Sunday, April 15, 2012

A Few Days Out

The Xynisteri vinyards around Laneia village where grapes for Commanderia wine are grown.

As we left the house heading for the mountain rather than coastal road to our rented villa, Sophia said “You realise that this will be our last family holiday?” referring to her leaving for school in England in September. But she was wrong. Our last family holiday was two years ago when we went to Italy – and this time was not all the family was present anyway. Best Beloved was away on a week's jaunt visiting friends in Berlin and London, and Alex 'didn't want to come.'

Family bonding over a game of Monopoly -- in Greek.  Sophia trounced us.

Realising that I would be working in the house, field, and garden without BB for the first few days of the Easter holidays, and knowing that I would also be fending the Littles off permanent computer time, I visited the websites that we had used to rent self-catering accomodation overseas to check what Cyprus had to offer.  I eschewed the plethora of seaside villas with pools in Paphos, and chose a three-bedroom house in Lania, a hill village not far from Limassol. A quick call from the owner in response to my email confirmed that it was available for three days, and we left as soon as school was over last Friday.

Lania is an artists' roost and a stop on the tourist trail. Every street and lane in the village seemed to have a studio or gallery, but despite the Easter preparations, the narrow lanes were very quiet and we wandered for a while. Sophia and Leo soon got fed up and went back to the house, but Zenon and I explored the playground and the cemetery ('Let's see if we can find the oldest person buried here, and the youngest!' -- we did), and found the rough and ready football pitch.

The trail-head... Not realising that there was so much snow, I had planned a hike... Oooops!

The next day I gave them a choice of driving up to Troodos or over the hills to the village of Lefkara, and they unanimously chose Troodos. I planned to walk the circular trail around Mount Olympos, but we found the trail-head under a metre of snow. “Can we hire snowboards at the club, Mum? Can we, can we!” Sophia groaned – she was wearing three-quarter shorts and hadn't brought a jacket – but when I said yes to the boys, she shrugged and grinned and said “Guess I have to get used to this snow stuff, huh?” and proved adept at jamming feet into boots and doing and undoing bindings.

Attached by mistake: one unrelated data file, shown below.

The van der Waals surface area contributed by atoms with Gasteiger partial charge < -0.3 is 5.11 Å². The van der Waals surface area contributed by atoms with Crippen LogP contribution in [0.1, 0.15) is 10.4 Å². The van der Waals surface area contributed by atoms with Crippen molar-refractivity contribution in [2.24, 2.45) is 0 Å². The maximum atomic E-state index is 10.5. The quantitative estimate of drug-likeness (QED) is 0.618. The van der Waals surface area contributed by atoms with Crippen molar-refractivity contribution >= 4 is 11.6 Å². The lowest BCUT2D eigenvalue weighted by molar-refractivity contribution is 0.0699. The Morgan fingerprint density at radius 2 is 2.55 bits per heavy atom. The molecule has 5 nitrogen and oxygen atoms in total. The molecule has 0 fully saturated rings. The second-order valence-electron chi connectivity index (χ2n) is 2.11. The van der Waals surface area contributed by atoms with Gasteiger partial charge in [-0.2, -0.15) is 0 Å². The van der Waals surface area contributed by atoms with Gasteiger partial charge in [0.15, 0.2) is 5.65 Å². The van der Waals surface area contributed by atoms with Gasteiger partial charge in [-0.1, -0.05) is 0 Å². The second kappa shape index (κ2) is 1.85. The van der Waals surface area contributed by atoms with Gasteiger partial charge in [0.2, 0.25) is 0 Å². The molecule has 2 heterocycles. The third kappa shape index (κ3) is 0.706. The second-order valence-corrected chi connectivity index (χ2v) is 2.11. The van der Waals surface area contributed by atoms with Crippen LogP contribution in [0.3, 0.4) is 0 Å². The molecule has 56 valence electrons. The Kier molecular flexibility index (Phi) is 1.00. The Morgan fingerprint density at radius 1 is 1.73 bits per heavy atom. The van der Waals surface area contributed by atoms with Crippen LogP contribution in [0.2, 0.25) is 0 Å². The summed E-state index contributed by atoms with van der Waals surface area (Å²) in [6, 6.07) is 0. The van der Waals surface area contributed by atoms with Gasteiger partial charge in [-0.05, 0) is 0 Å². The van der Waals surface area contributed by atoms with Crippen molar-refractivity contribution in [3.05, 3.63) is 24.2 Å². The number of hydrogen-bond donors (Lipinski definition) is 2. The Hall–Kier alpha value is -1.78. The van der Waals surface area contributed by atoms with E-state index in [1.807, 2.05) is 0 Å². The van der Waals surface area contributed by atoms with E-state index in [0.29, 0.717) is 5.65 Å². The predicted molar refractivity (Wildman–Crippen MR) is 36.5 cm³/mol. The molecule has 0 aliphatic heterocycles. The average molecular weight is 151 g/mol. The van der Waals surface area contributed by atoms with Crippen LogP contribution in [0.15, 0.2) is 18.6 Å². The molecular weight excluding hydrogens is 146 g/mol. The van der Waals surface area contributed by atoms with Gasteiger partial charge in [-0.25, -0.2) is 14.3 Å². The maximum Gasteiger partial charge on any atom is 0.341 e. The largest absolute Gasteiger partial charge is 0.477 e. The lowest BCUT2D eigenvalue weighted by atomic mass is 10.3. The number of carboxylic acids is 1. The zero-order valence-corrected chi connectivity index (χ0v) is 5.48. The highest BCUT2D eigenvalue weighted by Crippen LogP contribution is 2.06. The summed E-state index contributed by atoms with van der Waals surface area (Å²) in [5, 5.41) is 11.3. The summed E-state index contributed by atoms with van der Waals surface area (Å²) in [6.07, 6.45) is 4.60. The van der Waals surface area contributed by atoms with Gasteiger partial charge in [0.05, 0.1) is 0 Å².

Leo got the hang of snowboarding quickly.

Nobody takes snow sports seriously in Cyprus. People hit the slopes for the novelty of it without proper gear (yes, you can see women teetering along the slushy paths in stilletoes and we parked the LandRover beside a pair of elegant leather brogues either forgotten or ruined and discarded) or any idea of how to use their rented equipment, and we were no exception. Few people shared the piste with us: Cyprus has had so much snow this year that the novelty has worn off, and even a brilliant Saturday tempted few punters.

View from the top.  The slopes were empty, considering that it was Saturday.

The boys took a while to get the hang of snowboarding, but they stayed for hours with only a short break for an overpriced lunch at the cafe. We would have stayed longer but I took pity on Sophia for her barked shins and sopping feet, and we left at about four. Leo went down from the top of the slope and came to grief through no fault of his own when a skier fell in front of him, but Zenon was more cautious, and having seen the view from the top, opted for a lower starting point.

Zenon's descent from near the top.

On top of Olympos.  Sophia was not the only one unsuitably dressed for the snow.

The next day we went to Lefkara by backroads. I had printed a map from the Internet and traced the line linking the villages through which we had to pass. Handing it to Sophia, I said “Shotgun? Navigator!” and she replied after a quick look: “That's easy, turn right at Trimiklini and keep going...” I kept my own counsel, but thought it might be a bit harder than that.

Heptagonia cemetery.  We stopped here because the church roof was tiled in the old style, and I wanted a closer look, but Zenon found the grave of a very old man.